Are you being the best daughter or son that you can be? With Father’s Day on the calendar this month, take a minute to think about dad…

“A son’s first hero. A daughter’s first love.”

– anon

Dad’s away often. Dad’s estranged. Dad’s gone. Dad’s passed too early. Or maybe dad’s rocking little ones to sleep every night in a steady family relationship? We all have a different relationship with our father but our relationship with ‘dad’ offers us the pillars for our life and will impact our self esteem and confidence. We get strength, character, values, beliefs and a way of ‘being’ from our parents, with dad’s influence being right up there.

With Father’s Day this month, it’s timely to ask the question, “Am I being the best I can be to support my dad?” Supporting a distant dad will be different to supporting a dad who lives close. Spending quality time with him could be on the phone/Skype as well as actually visiting. Ask yourself, are you supporting him as he goes into older age? One day our fathers will no longer be with us and using the time we have now is valuable and impacting. This anonymous story is a good reflection…

The Wooden Bowl

A frail old man went to live with his son, daughter-in-law and four-year old grandson. The old man’s hands trembled, his eyesight was blurred and his step faltered. The family ate together at the table. But the elderly grandfather’s shaky hands and failing sight made eating difficult. Peas rolled off his spoon onto the floor. When he grasped the glass, milk spilled on the tablecloth.

The son and daughter-in-law became irritated with the mess. “We must do something about father,” said the son. “I’ve had enough of his spilled milk, noisy eating and food on the floor.” So the husband and wife set a small table in the corner. There, grandfather ate alone while the rest of the family enjoyed dinner. Since grandfather had broken a dish or two, his food was served in a wooden bowl. When the family glanced in grandfather’s direction, sometime he had a tear in his eye as he sat alone. Still, the only words the couple had for him were sharp admonitions when he dropped a fork or spilled food.

The four-year-old watched it all in silence. One evening before supper, the father noticed his son playing with wood scraps on the floor. He asked the child sweetly, “What are you making?”. Just as sweetly, the boy responded, “Oh, I am making a little bowl for you and mum to eat your food in when I grow up.” The four-year-old smiled and went back to work. The words struck the parents –  they were speechless. Tears started to stream down their cheeks. Though no word was spoken, both knew what must be done.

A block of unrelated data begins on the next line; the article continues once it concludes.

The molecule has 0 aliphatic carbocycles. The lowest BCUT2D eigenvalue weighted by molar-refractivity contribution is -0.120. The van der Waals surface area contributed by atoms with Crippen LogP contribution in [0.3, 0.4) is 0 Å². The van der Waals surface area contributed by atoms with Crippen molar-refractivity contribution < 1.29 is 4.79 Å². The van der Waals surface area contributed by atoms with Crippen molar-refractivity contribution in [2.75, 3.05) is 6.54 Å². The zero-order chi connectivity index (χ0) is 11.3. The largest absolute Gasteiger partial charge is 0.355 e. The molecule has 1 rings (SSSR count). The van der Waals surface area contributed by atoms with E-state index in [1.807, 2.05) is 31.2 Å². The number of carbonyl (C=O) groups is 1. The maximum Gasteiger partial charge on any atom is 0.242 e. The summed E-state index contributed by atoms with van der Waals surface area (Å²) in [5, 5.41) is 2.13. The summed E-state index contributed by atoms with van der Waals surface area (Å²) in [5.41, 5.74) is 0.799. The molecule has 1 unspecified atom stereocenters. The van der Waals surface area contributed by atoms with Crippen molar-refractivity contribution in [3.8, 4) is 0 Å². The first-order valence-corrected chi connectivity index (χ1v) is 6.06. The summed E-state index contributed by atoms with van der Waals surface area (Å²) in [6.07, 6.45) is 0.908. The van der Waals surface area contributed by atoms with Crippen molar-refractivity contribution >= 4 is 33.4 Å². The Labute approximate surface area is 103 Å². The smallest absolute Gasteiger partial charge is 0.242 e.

That evening the husband took grandfather’s hand and gently led him back to the family table. For the remainder of his days he ate every meal with the family. And for some reason, neither husband nor wife seemed to care any longer when a fork was dropped, milk spilled, or the tablecloth soiled.”

Ways to stay connected/improve relationships with dad

  • Drop in or phone, spending quality time supporting and communicating
  • Take him out for a drive in the country or transport him to a friend’s house for a visit
  • Make a monthly date – lunch, movie, the races, anything they love to do
  • Do something – mow the lawns, do heavy lifting, service the car, paint
  • Laugh and reminisce – what could we learn?
  • Ask questions about their childhood, our childhood – learn before they are gone forever
  • Do a family tree and ask questions, learn about our family
  • Go for coffee spontaneously or drop in and take them out shopping
  • Spend time on Skype or FaceTime showing them our children. Much fun can come from this type of communication
  • Ask yourself the questions, ‘Am I being the best I can be?’ and ‘How can I support them/him/her differently?’ and ‘Could I forgive and let go, allowing myself and others to move on?’

As parents, there are many things we can learn from how we were brought up. We model from our parents. The question is do we have to do everything they did, or are there things we could do differently?


My child arrived just the other day

He came to the world in the usual way

But there were planes to catch, and bills to pay

He learned to walk while I was away

And he was talking ‘fore I knew it, and as he grew

He’d say, “I’m gonna be like you, dad

You know I’m gonna be like you.”

Debbie Hogg

Debbie Hogg  

Debbie Hogg is one of Australia’s leading coaches PCC/APC, is an award winning Coach, Master NLP Practitioner, Speaker, Women’s Retreat Master, Writer, Podcaster, Adventurous Hiker and is The Self-Worth Coach. Debbie is passionate in helping women manage their ‘Inner & Outer’ balance. She is co-creator of Life Skills Programs, assisting parents teach children confidence and resilience. Debbie knows that when we give ourselves permission to fully show up in our life amazing serendipities occur! She is mum to two amazing teenager daughters // www.debbiehogg.com